In 2007, A first grade class quietly sat on stools in the school art room, waiting for the teacher to tell them what craft they would be making that day. “Good morning, my lovely students,” she finally said. “Today we will be making our family members out of construction paper. All the skin colored papers are in different bins on this front table and since family members usually have the same skin color, you should only need to go to one bin. Are there any questions?” A little girl with skin the color of toffee, evidently biracial, raised her hand.
They did roll call played a couple games then they had to get changed into their regular clothes. The bell rang and he want to his next class english which was his favorite subject in school. In this class you could sit wherever you wanted to so he sat in the front. He’s glad he started school on this day because they started a story project. That was his favorite part of his first because the rest of the day
I was already extremely eager and curious about what the next portion of the ethnic studies course was. As I finished writing in my notebook, I gazed up at the whiteboard at the exact moment that my teacher wrote the last letter on the board, “t”, in “The Chicano Movement.” Afterwards, class promptly commenced when we began watching a PBS documentary called “The Chicano Movement” as an introduction to the Chicano Movimiento. Throughout the documentary, my twelve-year old self finally saw my racial identity being represented in a history class for the first time in my school career. The documentary depicted the harsh endeavors of achieving social justice for the Chicanx community of the Brown Berets and other Chicanxs active in the movement. For example, the documentary showcased the students who protested during the East Los Angeles Walkouts, who advocated for better conditions for Chicanx students in the Los Angeles school community.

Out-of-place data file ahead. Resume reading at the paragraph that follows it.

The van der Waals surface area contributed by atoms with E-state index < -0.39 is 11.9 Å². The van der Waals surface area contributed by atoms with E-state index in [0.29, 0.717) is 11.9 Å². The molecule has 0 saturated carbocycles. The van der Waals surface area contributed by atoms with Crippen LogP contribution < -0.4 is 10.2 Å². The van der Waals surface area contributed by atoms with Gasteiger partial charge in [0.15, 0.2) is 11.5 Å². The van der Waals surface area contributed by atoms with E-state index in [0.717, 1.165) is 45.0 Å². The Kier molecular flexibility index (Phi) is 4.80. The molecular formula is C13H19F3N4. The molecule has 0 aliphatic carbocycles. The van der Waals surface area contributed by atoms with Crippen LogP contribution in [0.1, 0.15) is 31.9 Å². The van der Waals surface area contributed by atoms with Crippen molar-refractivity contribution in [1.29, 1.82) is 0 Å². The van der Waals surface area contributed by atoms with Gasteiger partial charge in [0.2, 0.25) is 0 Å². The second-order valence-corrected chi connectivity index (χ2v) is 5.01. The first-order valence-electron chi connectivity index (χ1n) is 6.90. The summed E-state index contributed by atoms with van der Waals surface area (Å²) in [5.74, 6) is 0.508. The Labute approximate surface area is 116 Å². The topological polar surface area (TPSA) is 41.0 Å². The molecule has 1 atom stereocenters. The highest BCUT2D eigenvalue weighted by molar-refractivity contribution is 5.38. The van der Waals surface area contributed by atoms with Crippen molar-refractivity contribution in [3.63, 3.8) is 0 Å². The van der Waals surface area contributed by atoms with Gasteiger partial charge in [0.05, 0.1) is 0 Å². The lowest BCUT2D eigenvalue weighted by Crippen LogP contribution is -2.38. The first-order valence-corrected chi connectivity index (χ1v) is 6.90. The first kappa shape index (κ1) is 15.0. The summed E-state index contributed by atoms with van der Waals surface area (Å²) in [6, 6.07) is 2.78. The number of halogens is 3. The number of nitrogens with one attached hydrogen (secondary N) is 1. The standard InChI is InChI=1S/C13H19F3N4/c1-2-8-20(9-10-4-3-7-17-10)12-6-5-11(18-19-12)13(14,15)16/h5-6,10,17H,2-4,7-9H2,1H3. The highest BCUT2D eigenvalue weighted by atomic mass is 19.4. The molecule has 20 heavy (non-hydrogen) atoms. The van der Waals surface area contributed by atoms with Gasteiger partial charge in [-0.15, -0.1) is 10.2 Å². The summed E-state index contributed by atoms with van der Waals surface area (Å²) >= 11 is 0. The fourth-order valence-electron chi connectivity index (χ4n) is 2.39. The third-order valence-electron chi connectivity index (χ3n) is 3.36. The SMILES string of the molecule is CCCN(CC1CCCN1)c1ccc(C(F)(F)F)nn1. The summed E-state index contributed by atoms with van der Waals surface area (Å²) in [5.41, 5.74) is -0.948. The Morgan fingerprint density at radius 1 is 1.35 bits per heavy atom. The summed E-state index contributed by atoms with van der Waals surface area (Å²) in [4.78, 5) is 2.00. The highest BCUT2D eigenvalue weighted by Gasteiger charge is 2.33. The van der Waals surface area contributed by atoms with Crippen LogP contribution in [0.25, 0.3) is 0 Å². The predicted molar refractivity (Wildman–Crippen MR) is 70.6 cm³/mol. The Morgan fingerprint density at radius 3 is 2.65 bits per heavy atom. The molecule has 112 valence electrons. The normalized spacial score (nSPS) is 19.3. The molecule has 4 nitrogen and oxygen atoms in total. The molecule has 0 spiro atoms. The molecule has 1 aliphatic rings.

As we got in the music I did the wrong part of the routine and I had to try and catch up with the group. Once our show was done we went to the bleachers to watch the other school’s routines. When all the routines were done we had to get ready for the awards. Me and my guard members huddled around and crossed our fingers hoping we would get a reward. A few minutes later the band director called our school’s name to go to the stage.
Eager to start the day off, I helped her gather the students who were eating breakfast. Afterwards we took the children to class. Right on time Mrs. Castellanos appears in her class room, quickly commanding them to put their materials up. The teacher and her TA talked to the side for a second, then she told me that the TA would be going home. Soon after that, the office called and asked if she would need a substitute to help out.